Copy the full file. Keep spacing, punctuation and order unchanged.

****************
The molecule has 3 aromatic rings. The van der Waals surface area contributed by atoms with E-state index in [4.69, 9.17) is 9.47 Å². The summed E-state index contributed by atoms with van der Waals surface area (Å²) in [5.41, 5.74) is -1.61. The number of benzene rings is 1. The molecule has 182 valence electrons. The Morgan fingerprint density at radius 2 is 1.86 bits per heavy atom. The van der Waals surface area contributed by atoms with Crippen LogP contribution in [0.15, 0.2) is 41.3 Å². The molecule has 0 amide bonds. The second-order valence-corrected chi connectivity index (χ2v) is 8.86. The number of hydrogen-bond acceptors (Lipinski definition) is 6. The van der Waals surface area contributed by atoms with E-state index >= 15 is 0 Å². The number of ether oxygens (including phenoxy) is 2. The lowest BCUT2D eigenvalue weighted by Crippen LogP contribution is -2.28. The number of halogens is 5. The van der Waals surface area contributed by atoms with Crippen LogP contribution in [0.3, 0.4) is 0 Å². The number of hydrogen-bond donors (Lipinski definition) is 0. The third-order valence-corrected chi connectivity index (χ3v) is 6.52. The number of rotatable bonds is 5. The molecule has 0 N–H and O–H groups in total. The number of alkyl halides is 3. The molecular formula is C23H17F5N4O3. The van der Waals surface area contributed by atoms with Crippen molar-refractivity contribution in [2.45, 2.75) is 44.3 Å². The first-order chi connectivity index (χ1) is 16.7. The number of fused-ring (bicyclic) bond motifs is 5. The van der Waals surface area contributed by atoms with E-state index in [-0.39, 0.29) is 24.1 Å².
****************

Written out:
The molecule has 3 aromatic rings. The van der Waals surface area contributed by atoms with E-state index in [4.69, 9.17) is 9.47 Å². The summed E-state index contributed by atoms with van der Waals surface area (Å²) in [5.41, 5.74) is -1.61. The number of benzene rings is 1. The molecule has 182 valence electrons. The Morgan fingerprint density at radius 2 is 1.86 bits per heavy atom. The van der Waals surface area contributed by atoms with Crippen LogP contribution in [0.15, 0.2) is 41.3 Å². The molecule has 0 amide bonds. The second-order valence-corrected chi connectivity index (χ2v) is 8.86. The number of hydrogen-bond acceptors (Lipinski definition) is 6. The van der Waals surface area contributed by atoms with E-state index >= 15 is 0 Å². The number of ether oxygens (including phenoxy) is 2. The lowest BCUT2D eigenvalue weighted by Crippen LogP contribution is -2.28. The number of halogens is 5. The van der Waals surface area contributed by atoms with Crippen LogP contribution in [0.3, 0.4) is 0 Å². The number of hydrogen-bond donors (Lipinski definition) is 0. The third-order valence-corrected chi connectivity index (χ3v) is 6.52. The number of rotatable bonds is 5. The molecule has 0 N–H and O–H groups in total. The number of alkyl halides is 3. The molecular formula is C23H17F5N4O3. The van der Waals surface area contributed by atoms with Crippen molar-refractivity contribution in [2.45, 2.75) is 44.3 Å². The first-order chi connectivity index (χ1) is 16.7. The number of fused-ring (bicyclic) bond motifs is 5. The van der Waals surface area contributed by atoms with E-state index in [-0.39, 0.29) is 24.1 Å².